There are two caveats to achieving this change effectively. The first is to avoid a reproduction of the national political categories represented in the Western world towards the end of 20th century. The standard of polyarchy that triumphed in the West since the is as much of a pitfall as the polycentrism alter-globalization is currently caught in (Held 1999: 445). The second is to be mindful of the historical attempts to create political structures representative of humanity’s collective interests. The emergence in the 19th century, after the 1917 Russian , of a one-party totalitarian state was originally aimed towards this goal (Patomäki 2005: 4). This circumstance raises a requisite distancing from the potentially authoritarian results of traditional left practices so explicitly demonstrated throughout the 20th century.

Systemic transformation will then depend on a reconstructing of popular consensus in an emancipatory, egalitarian direction to maintain reformation in numerous state-society systems. Given that this is presently not an agreed upon goal within the movement, alter-globalization still fails to capture the positions that were unlocked by globalization’s destabilizing impacts that are more freely conquered by dominant regressive powers.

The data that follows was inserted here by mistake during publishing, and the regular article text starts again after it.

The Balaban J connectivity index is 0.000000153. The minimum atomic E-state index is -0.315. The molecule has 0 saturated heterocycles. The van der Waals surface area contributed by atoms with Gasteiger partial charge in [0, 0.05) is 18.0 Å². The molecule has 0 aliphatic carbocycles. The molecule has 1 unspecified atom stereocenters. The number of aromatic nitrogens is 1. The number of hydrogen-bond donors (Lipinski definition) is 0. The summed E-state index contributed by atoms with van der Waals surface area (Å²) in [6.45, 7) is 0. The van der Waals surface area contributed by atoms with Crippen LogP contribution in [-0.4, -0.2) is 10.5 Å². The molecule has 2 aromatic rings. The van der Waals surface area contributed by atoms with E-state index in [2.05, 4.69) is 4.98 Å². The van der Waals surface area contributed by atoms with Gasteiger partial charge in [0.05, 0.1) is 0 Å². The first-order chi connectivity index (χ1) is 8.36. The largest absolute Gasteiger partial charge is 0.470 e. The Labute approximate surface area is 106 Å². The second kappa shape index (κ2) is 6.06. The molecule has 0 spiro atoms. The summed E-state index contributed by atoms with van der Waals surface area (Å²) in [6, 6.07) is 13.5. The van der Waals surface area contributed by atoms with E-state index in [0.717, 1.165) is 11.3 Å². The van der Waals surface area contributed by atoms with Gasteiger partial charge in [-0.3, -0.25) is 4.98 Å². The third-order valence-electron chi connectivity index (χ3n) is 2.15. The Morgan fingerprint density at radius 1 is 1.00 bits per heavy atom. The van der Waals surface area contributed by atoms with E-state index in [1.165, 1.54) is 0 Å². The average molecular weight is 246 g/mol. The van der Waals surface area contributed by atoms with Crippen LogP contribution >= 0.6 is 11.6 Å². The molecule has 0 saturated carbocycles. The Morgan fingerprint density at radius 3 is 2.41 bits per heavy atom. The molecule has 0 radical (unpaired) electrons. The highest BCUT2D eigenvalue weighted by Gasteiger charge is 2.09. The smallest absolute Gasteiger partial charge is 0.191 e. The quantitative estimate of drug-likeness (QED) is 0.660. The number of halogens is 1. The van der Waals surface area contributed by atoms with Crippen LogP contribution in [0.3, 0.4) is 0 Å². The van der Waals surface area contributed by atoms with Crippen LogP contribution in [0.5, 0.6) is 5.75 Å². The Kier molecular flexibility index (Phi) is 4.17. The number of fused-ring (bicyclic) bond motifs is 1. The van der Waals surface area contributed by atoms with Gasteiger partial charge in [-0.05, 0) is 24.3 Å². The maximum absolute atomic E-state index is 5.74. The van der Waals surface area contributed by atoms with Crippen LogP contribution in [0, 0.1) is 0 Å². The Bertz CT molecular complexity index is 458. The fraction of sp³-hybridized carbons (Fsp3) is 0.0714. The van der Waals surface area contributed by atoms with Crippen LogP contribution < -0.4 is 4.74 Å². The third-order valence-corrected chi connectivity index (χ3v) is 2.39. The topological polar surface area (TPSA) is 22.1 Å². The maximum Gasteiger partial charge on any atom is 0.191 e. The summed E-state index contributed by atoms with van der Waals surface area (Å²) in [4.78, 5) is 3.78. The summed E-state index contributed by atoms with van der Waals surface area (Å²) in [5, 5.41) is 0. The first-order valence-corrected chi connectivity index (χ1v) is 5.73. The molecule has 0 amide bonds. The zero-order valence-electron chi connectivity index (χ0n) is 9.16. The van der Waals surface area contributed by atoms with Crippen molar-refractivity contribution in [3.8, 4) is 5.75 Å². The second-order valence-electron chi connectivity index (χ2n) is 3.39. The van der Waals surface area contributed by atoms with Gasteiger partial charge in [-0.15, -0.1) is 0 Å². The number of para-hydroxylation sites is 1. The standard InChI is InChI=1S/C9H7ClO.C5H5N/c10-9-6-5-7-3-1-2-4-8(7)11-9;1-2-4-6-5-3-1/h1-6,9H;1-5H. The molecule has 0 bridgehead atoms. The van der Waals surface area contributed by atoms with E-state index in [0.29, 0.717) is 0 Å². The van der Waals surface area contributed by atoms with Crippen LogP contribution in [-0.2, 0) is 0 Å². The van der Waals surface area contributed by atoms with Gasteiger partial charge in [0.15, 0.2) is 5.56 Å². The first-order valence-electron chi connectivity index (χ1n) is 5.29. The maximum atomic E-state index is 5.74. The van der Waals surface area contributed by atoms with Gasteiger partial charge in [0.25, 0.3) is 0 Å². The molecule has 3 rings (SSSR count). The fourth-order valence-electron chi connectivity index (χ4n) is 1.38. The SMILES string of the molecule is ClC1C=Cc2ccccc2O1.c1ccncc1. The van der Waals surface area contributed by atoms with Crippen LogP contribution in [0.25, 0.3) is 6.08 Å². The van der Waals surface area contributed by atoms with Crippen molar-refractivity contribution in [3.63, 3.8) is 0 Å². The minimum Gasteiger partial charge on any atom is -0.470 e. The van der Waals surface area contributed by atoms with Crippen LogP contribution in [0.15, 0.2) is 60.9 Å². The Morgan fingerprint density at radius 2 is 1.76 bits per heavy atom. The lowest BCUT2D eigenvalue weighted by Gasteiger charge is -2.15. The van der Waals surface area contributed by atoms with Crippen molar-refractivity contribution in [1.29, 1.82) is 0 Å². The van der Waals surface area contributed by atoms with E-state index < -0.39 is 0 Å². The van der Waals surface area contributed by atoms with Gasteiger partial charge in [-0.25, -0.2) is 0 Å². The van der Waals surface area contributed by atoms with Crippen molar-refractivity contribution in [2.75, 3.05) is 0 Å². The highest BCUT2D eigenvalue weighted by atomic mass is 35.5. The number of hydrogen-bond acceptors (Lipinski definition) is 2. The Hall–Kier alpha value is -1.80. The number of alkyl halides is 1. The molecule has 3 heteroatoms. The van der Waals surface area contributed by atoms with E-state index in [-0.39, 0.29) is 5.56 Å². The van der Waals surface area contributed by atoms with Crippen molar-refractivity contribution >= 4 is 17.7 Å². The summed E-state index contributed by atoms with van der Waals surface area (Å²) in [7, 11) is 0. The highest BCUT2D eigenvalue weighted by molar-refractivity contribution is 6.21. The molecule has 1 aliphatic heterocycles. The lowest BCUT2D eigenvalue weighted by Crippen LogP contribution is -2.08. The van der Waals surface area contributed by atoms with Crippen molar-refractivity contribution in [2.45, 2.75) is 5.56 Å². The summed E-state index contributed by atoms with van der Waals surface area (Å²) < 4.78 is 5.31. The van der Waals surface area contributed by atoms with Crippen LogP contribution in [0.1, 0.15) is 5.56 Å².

The final political challenge that the alter-globalization movement faces is in the top-level approach of the Porto Alegre Manifesto. The points articulated within this document prematurely target institutions at the core of the capitalist system, rather than attempting to create a substantive strategy to unify the movement. For instance, the economic measures alone demand “debt cancellation for southern countries,” a dismantling of “all tax havens and corporate havens,” and a rejection of “all free trade agreements and World Trade Organization laws” (Fisher & Ponniah 2003: 267). While it is clear that these proposals were aimed towards the “construction of another, different world,” the movement here overestimates its own authority (Stephen 2009: 484). They risk falling into the trap of the “inflation of the scale or achievements of an embryonic movement” (Stephen 2011: 211).